Constitutional Provisions

The 1994 Constitution of Argentina (as amended) does not refer to the rights to life or to freedom from torture, though it does cite the importance of both the 1966 Covenant on Civil and Political Rights (ICCPR) and the 1984 Convention against Torture (CAT).Art. 22, 1994 Constitution of Argentina.

The Constitution also does not refer to the establishment of a national police service or regulate its power to use force.

Treaty Adherence

Global Treaties

Adherence to Selected Human Rights Treaties
1966 Covenant on Civil and Political Rights (ICCPR) State Party
ICCPR Optional Protocol 1 State Party
1984 Convention against Torture (CAT) State Party
Competence of CAT Committee to receive individual complaints Yes
CAT Optional Protocol 1 State Party
Adherence to International Criminal Law Treaties
1998 Rome Statute of the International Criminal Court State Party

Regional Treaties

Adherence to Regional Human Rights Treaties
1948 Charter of the Organization of American States State Party
1969 Inter-American Convention on Human Rights State Party
Competence of Inter-American Court on Human Rights Yes

National Legislation

Police Use of Force

Police forces are organised on a federal and regional basis in Argentina.

Lethal use of force by police is regulated by the 1984 Criminal Code (as amended). Under Articles 79 and 80, the crime of homicide is aggravated when it is committed by a member of the security forces (police or prison officer), in abuse of the function or position. Torture by a public servant is punishable by a term of imprisonment of eight to twenty-five years.Art. 144ter, 1984 Criminal Code (as amended).The 1979 United Nations Code of Conduct for Law Enforcement Officials was incorporated as an annex to the national Public Security Law (24059), which binds all of the provinces of the country.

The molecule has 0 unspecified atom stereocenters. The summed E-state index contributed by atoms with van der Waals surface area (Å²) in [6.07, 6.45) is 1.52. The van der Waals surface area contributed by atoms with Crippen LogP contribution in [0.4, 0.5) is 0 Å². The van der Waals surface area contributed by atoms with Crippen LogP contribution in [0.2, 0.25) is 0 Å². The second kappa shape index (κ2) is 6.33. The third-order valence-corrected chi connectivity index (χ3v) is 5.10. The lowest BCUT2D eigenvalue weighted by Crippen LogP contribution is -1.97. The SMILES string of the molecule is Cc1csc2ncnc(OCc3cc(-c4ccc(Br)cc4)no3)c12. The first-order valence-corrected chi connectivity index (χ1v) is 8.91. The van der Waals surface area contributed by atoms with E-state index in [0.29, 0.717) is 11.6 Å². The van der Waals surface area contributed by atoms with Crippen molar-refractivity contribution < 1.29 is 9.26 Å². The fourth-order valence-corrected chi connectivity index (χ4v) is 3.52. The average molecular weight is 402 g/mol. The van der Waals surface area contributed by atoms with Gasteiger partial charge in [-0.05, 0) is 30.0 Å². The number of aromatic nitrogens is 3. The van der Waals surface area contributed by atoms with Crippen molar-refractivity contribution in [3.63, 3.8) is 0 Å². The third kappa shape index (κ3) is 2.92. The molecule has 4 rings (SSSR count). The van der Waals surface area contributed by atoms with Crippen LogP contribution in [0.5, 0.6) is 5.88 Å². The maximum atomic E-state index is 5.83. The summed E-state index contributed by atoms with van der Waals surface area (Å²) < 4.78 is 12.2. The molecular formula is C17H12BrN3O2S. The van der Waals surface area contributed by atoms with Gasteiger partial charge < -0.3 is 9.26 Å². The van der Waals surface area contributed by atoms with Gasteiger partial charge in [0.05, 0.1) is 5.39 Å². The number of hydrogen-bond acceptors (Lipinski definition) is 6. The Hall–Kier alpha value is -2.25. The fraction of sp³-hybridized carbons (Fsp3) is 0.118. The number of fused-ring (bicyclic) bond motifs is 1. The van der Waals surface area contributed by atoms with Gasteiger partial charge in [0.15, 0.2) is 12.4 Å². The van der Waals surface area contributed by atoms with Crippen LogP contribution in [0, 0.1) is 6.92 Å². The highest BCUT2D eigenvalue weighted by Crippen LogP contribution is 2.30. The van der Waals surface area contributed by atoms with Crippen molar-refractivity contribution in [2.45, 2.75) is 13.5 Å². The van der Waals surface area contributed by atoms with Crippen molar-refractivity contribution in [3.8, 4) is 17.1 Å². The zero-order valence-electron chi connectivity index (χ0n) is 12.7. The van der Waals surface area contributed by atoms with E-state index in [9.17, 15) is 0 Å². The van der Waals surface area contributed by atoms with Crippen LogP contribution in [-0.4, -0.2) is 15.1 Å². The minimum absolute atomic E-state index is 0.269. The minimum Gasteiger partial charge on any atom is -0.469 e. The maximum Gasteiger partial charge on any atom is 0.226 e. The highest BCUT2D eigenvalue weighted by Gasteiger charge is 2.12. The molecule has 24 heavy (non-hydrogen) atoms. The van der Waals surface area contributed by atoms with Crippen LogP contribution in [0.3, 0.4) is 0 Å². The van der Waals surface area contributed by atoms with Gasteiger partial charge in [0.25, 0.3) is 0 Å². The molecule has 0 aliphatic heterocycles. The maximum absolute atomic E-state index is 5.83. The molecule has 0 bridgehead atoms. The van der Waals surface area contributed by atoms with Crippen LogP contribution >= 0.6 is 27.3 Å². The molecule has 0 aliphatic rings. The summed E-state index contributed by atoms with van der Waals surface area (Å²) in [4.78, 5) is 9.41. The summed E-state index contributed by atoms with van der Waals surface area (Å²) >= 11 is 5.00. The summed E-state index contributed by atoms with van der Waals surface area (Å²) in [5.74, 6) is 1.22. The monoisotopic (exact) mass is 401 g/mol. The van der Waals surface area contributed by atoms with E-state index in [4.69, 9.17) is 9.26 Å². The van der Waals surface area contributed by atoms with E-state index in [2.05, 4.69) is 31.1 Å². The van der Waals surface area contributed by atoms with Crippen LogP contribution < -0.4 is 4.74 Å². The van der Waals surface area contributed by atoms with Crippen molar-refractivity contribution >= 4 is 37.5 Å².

With respect to firearms, a police training manual on the use of force stipulates that:

As a general rule, the use of firearms is not justified. Grounds for an exception to his rule are only given when ... the aggressor fires against police personnel and not to prevent his/her escape might imply a lethal threat for him- or herself or others.

In November 2018, the Minister of Security issued, by resolution, a new regulation on the use of firearms by the federal security forces.Ministry of Security Resolution 956/2018, Buenos Aires, 27 November 2018.The regulation stipulates that officers can only use firearms when strictly necessary for the performance of their duties and in the following cases:

a) In self-defence or defence of others, in case of an imminent threat or death or serious injury
b) To prevent the commission of a particularly serious crime, which present imminent danger to life or bodily integrity
c) To effect the arrest of a person who represents that imminent threat and actively resists
d) To prevent the escape of a person who represents that imminent threat and until he is arrested.

The notion of imminence is defined in the Regulation as follows:

a) When acting under threat of death or serious injury of yourself or a third party

b) When the alleged offender possesses a lethal weapon, although later it transpires that it was a replica

c) When it is reasonably presumed that the suspect may possess a lethal weapon, such as in the following situations:
c.1.- When in a group of two or more people and another member of the group has a weapon or has fired shots, or has injured a third party
c.2.- When trying to access a weapon in circumstances that indicate the intention to use it against the agent or against a third party
c.3.- When making movements that indicate the imminent use of a weapon.

d) When being armed, seek advantage by parading, hiding, or improving its attack position.